Waiting for Phil
Commonwealth dollars diverge
Only the Canadian dollar offered any real competition to the US dollar in the last week. Not only did the it put up a fight, it won it: the Loonie is a net four cents higher against sterling where the Greenback could only pick up two cents over the seven days.
The Loonie's advance had more to do with oil prices and the close economic ties between Canada and the States than it did with the Canadian economic data. Friday's consumer price index figures were, if anything, unhelpful: whilst the headline rate of inflation was steady at 1.5% the Bank of Canada's "core" measure slowed from 1.8% to 1.7%. Oil starts this week higher than it began last Monday, mainly because investors see a greater chance that OPEC will cobble together some deal to limit output.
As the Canadian dollar added a cent and three quarter over the weekend the Australian dollar lost three quarters of a cent, putting itself at the back of the field. The Aussie did nothing wrong: there have been no significant Australian economic statistics since Thursday morning's employment data. However, the anticipation of higher US yields seems to be undermining appetite for the Aussie, which has also broken down through technical support against the US dollar.
Sterling rests on its laurels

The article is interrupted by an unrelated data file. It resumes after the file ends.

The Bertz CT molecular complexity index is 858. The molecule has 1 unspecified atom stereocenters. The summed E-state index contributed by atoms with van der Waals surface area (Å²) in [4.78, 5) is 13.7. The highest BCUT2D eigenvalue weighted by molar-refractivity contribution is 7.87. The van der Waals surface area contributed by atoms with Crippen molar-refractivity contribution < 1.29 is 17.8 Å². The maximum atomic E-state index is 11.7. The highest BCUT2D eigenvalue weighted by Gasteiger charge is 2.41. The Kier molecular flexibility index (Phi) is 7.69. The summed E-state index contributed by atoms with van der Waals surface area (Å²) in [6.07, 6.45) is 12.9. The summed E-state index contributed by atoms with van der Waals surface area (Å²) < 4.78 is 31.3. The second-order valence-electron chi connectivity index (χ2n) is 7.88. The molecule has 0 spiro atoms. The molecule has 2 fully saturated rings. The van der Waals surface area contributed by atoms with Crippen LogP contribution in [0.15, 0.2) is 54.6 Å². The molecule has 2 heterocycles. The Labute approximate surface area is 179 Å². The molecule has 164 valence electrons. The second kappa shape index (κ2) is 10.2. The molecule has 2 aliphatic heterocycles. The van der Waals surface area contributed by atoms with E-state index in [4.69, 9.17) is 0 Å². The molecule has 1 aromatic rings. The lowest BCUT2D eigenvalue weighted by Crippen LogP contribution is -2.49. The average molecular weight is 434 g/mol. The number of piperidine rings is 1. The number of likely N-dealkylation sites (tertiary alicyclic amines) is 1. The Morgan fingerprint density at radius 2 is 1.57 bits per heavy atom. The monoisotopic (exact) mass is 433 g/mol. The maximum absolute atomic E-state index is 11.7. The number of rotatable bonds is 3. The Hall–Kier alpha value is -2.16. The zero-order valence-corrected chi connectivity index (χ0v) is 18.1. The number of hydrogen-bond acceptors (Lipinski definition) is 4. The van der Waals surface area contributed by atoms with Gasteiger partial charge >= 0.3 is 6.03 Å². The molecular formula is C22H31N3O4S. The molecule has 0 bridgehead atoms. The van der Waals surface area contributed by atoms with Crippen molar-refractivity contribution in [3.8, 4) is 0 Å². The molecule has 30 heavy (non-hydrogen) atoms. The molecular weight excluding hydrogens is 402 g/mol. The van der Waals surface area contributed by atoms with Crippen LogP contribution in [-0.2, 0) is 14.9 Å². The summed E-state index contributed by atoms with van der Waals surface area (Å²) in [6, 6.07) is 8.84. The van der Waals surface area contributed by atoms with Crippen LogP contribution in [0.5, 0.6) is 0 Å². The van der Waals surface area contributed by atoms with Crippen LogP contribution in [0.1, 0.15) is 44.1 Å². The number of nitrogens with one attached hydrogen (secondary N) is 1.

The pound had a reasonably positive day on Thursday but rather took its eye off the ball the following day. Over the last week it is on average -0.3% weaker against the other dozen most actively-traded currencies.
Thursday's gains came after a solid set of figures showed UK retail sales rising by a strong 1.9% in October, putting sales an impressive 7.4% ahead of the same month last year. That said, there was no obvious connection between the data and the pound's outperformance: at the time there was no particular reaction.
On Friday, with no news or data to assist it, sterling's only gains were against the antipodean dollars. It lost half a cent each to the US dollar and the Swiss franc and was down by three quarters of cent against the euro.
This week's FX market got off to a slow start in the Far East. News of a narrowing Japanese deficit did not really help the yen because imports and exports were both down by double-digit percentages on an annual basis. The euro got some help from the French primary election result.
François Fillon easily beat Nicolas Sarkozy in the first round of the contest to select the centre-right candidate for next year's presidential election. M. Fillon is seen as more likely to be able to beat the FN's Marine LePen in the general election. The news was vaguely helpful to the euro this morning. There are no significant ecostats on today's agenda.
The highlight for the pound this week will be the chancellor's autumn statement on Wednesday. With Brexit in mind it will carry more than the usual weight.